Hospitalists are under an ever-increasing amount of pressure these days.
Their performance is being heavily scrutinized by their employers as it pertains to early discharges, patient satisfaction scores, mortality percentages, readmission rates, etc. At the same time, their census continues to spiral out of control. Faced with all these challenges, they must structure their daily rounding routine in a way that allows them to be most productive.
If you are a hospitalist, do these six things at the beginning of your day. I have implemented these strategies in my practice and have benefitted from them immensely. They will ensure superior patient safety and improve quality of care delivered.
1. Review all your patients’ lab reports and radiographic images. This is very important to do early on. You absolutely don’t want to miss a life-threatening lab or radiographic abnormality. What if one of your patients has a potassium level of 7.5 mEq/L but is asymptomatic? If you sit too long on it, he/she can go into asystole. What if a patient has a pneumothorax on a morning chest radiograph but is asymptomatic? You can’t wait for the pneumothorax to increase in size to cause respiratory distress. View this activity as putting out small fires early on before they turn into a blaze.
2. Review the nurses’ notes from the previous night on all your patients. Often times, patients undergo rapid responses on night shifts, and they needed to be stabilized. It is obvious that these patients are sicker than the rest. You maywant to prioritize seeing them early to prevent further complications.
3. Talk to your case managers/social workers for patients pending placement. I cannot stress how important it is to do early. Transferring a patient to SNF/LTAC/Rehab/Nursing facility is a time and labor-intensive process. If you wait too long in the day to tackle this, the patient may not get discharged and your length of stay will suffer. Furthermore, the patient will be in the hospital one extra night which will put him/her at risk of getting a hospital acquired infection or some other complication.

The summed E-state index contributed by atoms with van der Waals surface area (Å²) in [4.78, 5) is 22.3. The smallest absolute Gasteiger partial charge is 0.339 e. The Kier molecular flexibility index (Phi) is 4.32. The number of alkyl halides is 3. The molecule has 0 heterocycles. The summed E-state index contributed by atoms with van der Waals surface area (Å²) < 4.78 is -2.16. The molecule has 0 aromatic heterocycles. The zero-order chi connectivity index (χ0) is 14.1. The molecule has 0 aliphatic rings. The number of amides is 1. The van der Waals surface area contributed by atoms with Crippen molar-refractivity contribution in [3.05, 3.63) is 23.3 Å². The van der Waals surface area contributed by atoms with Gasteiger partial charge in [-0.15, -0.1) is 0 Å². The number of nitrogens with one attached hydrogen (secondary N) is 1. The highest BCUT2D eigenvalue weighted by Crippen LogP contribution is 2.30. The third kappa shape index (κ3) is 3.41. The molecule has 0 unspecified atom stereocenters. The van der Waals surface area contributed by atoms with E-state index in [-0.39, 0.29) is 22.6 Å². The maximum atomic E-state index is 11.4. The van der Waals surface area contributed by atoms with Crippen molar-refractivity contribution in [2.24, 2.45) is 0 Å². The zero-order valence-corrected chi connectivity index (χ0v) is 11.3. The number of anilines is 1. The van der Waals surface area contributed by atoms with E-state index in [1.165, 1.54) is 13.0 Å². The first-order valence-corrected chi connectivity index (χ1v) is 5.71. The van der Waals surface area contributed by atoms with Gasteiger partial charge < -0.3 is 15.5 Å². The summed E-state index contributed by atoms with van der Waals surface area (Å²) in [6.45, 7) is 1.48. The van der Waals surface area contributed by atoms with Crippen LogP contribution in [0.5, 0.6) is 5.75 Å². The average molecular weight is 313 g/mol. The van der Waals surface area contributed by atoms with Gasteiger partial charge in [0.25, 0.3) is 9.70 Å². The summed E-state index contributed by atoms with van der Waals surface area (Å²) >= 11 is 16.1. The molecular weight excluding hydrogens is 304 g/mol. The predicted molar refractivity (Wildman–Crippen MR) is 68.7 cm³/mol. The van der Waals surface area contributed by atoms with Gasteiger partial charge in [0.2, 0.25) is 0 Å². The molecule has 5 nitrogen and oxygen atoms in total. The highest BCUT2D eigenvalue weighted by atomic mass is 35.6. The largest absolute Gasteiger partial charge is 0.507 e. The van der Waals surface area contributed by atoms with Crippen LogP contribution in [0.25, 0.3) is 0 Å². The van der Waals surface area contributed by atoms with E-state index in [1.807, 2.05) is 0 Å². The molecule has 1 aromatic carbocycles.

4. Pending overnight admissions. It is quite common for most hospitalist practices to employ nocturnists. Often, the nocturnists receive more admissions than they can see on their shift. The excess patients get passed on to the day shift hospitalists. The day hospitalists’ top priorities are early discharges so often this creates a gap in care that can create a big patient safety hazard. The ER doctors put skeleton orders on these patients. In most cases, these orders are not adequate once the patient reaches his/her floor bed.
For example, many sepsis patients receive IV fluid boluses in the ER to supplement their blood pressure. However, sometimes the ER doctors forget to write for maintenance IV fluids for these patients. As a result, when these patients reach the floor, the blood pressure slowly starts tanking once the bolus effect wears off. If this is not paid attention to, then the patient can go into septic shock and code.
5. Review to make sure appropriate consultants have been notified. Sometimes, when patients are admitted at night, the consult order is not put in because the patient’s condition is not critical. For example, it could be a patient with a GI bleed that is not critical. However, the patient probably still requires work up with an endoscopy. If you make sure to call the consultant upfront in the morning, you are making sure that appropriate care is not delayed, and your length of stay will improve too.
6. See the discharges. Once you have taken care of the above, please see and take care of you discharges. I cannot stress the importance of patient safety over early discharges. You don’t want to get into a situation where you let a patient deteriorate and die on your service while you were focusing on an early discharge. This increases the risk of malpractice lawsuits and frankly, quality of care should not be jeopardized because that is our most important task and we took an oath to protect our patients.